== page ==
Goodbye to an Illegitimate Daughter

Tía Gladys & Me
There are people in this world who affect us more than we could possibly know, and in ways we could never fully understand. In the spring of 2011 I made a pilgrimage to the Dominican Republic to discover my heritage and uncover some truths about things that people in my family just didn't want to talk about. One of those family secrets was my aunt (or Tía) Gladys, the illegitimate daughter of my grandfather César Rosario.

While on this trip I discovered that there were four illegitimate children (all with the same mother) that my Grandfather spawned while actually married to my Grandmother Ysabel. I don't want to get into the rights and wrongs of this situation, or to point fingers at those responsible, what is done is done but what I do want to point a finger at is the fact that this information was kept secret from me, from us "children."

There were four, an aunt and three uncles, that I didn't know were related to me. People who could have imparted wisdom and kindness, who could have shared experiences with me and my other family members. Forgive me if I sound selfish and not understanding but I was robbed. By the time I came across this information, 2 of the four had passed away and so I made sure to look up the remaining siblings. I detailed my meetings with my aunt Gladys and uncle José in the 4th week of my Dominican Experience.

As is evident from the title of this post, my dear aunt Gladys has passed. She had a stroke last week and went into a coma. After a few days, the doctors said she wasn't going to survive and took her off life support. She died quickly and was buried the next day. She lived in a wooden shack and was very poor, but thanks to the fact that her husband is a retired fire fighter she was given a fire fighter's funeral.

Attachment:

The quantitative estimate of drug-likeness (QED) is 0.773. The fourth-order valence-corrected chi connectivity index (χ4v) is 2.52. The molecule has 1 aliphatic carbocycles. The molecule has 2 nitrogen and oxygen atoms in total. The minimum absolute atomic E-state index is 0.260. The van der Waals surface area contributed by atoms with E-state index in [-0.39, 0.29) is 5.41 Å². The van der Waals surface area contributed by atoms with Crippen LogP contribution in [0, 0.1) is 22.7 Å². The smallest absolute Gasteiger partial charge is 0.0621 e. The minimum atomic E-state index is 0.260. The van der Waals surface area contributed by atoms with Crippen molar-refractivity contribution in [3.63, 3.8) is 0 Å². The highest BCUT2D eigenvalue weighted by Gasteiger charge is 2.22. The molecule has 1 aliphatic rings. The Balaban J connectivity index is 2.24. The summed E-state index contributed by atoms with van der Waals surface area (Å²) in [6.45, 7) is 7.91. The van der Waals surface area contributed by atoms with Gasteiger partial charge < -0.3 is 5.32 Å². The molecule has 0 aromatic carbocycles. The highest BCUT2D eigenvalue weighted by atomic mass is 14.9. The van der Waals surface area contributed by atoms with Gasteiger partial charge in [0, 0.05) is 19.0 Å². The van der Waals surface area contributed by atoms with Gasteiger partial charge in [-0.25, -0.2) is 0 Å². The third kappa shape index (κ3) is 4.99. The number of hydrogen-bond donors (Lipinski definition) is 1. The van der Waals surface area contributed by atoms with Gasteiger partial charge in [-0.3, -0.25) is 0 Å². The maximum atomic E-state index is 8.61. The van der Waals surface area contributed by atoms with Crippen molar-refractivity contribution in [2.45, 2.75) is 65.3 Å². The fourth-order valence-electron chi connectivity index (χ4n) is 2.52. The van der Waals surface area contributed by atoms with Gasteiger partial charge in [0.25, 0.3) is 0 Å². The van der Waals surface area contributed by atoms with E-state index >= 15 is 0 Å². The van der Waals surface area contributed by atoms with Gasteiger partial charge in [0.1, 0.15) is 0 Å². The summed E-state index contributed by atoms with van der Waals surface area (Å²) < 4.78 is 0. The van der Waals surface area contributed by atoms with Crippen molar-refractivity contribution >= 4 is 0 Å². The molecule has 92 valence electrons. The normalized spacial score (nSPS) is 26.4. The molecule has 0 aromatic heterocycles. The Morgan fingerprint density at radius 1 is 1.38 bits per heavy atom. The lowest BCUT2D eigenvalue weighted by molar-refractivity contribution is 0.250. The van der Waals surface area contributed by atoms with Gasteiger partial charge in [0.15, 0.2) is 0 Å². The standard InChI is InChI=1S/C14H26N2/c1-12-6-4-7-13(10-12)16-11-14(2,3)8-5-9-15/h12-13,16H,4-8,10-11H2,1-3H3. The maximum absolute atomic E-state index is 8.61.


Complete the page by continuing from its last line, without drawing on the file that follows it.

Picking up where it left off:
As an illegitimate child myself, I can understand the shame and secrecy. The not wanting to explain the wrong to a child and then making believe like nothing ever happened when that child grew up. For many years I was angry, at both my parents, for the mark they made on my life. It was when I met my aunt Gladys that I realized that the anger was irrelevant, that the actions of my parents were irrelevant, but that my life was indeed relevant.

She was poor, lived in meager conditions, and scraped by but she was happy. She had a husband, four children, and even some grand children. She cooked for me eagerly and was thrilled that I wanted to meet her. She expressed no qualms about her life, or any hatred or anger towards her parents or the legitimate siblings (my mother and uncles) who faired so much better than her. She only spoke of her joy, of the things that were good, of the things that were right. I only got to spend a small amount of time with her at this meeting, but I learned so much about love and kindness, about peace and creating your own joy. I can say with honesty that in those few hours we were together, she was a better example to me than many of the adults in my "legitimate" family.

Thank you Tía Gladys for showing me the way. May you find rest and peace, may your husband and children continue to live in your example, and may you continue to remind me to appreciate and make the most of the life I have today, and not dwell on the life that was given to me yesterday.


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